Is it fair to criticize “Fifty Shades of Grey” so harshly when movies like “The Wolf of Wall Street” blatantly exploit chauvinistic sexual encounters? Why single out Mr. Grey? Possibly because the book trilogy became such a phenomenon with women so quickly which caused a much-anticipated big screen release, immediately putting it under a magnifying glass. Still, Mr. Grey is not an abusive dominant by any means. This big ol’ softie is just as much under Ana’s spell as she is captivated by him.
I have to disagree with your opinion. Fifty Shades of Grey is not a romantic movie in any way.
From the way Ana acts to how Christian treats her, this seems more like an abusive relationship more than anything.
In fact, many of the ways the two characters act are similar to patterns the Centers for Disease Control and Prevention define “interpersonal violence and associated reactions known to occur in abused women.”
Look at the scene near the end where Ana is naked and Christian just destroys her with a belt while she’s crying. At the end, she tells him “You will never do that to me again!” while he just looks like he is ready to jump her. That’s more creepy than “Sexy and dominating.”
You say that Christian never pressures her to sign the contract but he does. He even begs her at one point.
She never wanted to sign the contract, it’s made quite clear that she only signed it because she wants to be with him. She specifically says, many times, that she wants to have a normal relationship, where they go on dates and sleep in the same bed. When she can’t have that, she signs the contract. If there is anything less romantic than that, I don’t know what it would be.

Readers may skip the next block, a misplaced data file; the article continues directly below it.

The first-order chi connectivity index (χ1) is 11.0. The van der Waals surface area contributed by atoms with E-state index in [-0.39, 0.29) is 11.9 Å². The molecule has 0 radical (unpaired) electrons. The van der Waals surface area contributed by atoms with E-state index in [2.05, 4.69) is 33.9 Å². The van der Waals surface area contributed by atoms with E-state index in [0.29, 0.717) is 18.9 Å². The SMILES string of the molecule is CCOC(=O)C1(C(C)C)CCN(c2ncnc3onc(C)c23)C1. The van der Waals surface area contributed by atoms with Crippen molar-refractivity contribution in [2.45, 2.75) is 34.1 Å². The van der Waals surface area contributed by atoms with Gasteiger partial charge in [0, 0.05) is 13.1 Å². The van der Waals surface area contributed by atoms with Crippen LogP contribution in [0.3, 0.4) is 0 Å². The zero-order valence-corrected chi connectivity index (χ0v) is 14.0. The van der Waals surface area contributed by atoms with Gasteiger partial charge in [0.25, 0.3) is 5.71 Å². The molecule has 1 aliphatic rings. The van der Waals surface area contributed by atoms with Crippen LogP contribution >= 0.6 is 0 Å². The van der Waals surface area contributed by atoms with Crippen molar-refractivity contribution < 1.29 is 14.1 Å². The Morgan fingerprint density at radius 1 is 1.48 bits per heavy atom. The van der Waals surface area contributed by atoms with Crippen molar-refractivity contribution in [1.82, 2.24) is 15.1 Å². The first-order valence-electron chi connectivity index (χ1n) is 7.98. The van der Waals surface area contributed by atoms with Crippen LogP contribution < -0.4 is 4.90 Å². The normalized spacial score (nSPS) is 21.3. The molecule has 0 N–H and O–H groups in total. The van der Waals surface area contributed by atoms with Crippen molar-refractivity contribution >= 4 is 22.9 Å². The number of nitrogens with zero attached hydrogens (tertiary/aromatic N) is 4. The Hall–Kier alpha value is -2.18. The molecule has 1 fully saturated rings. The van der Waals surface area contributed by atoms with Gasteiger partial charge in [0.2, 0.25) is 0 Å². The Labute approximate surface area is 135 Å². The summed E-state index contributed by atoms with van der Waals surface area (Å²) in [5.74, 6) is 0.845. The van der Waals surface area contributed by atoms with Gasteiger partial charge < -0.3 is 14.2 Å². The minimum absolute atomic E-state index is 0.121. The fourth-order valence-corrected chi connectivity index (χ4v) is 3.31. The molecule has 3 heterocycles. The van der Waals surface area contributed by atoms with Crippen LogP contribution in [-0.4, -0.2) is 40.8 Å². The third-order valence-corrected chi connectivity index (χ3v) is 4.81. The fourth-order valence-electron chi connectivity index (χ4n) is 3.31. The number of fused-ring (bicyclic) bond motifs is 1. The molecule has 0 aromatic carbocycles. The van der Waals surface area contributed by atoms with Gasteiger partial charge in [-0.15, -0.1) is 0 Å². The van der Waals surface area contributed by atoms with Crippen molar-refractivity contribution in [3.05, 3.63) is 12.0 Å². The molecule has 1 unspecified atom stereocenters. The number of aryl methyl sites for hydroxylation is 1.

Going back to before she signs the contract, she googles “submission” and gets super creeped out by the images she finds so she sends him an email saying goodbye. What does he do? Show up at her apartment, uninvited.
To me that screams stalker. I don’t care how rich and handsome he is.
You mentioned consent and how Ana gives it. But I disagree. I think her consent was coerced and Christian abused it, especially in that last violent scene with the belt.
Of course, this is a movie so Ana “saves” Christian and helps him find true love but the relationship is messed up.
Most victims of abuse, whether they are male or female, rarely see themselves as victims at first. They see themselves as someone trying to save the abuser. They stay because they believe they can “fix” the person, like how Ana wanted to fix Christian.
It doesn’t make sense to compare Wolf on Wall Street with Fifty Shades of Grey because DiCaprio’s character isn’t meant to be a sexy, dominating partner. He’s a drug addicted, messed up person. It’s not supposed to be romantic at all, whereas Fifty Shades of Grey is supposed to be a love story. That’s what makes it so horrible.
This series didn’t come under fire just because it became so popular, he came under fire for idolizing abusive behaviours in romantic partners and trying to make it seem okay. Just because Christian finally falls in love with Ana in the end, doesn’t make his previous abuse of her okay.
To me this movie is about an abusive man who takes advantage of a naive young girl, coercing her into signing a contract, and taking advantage of her meekness.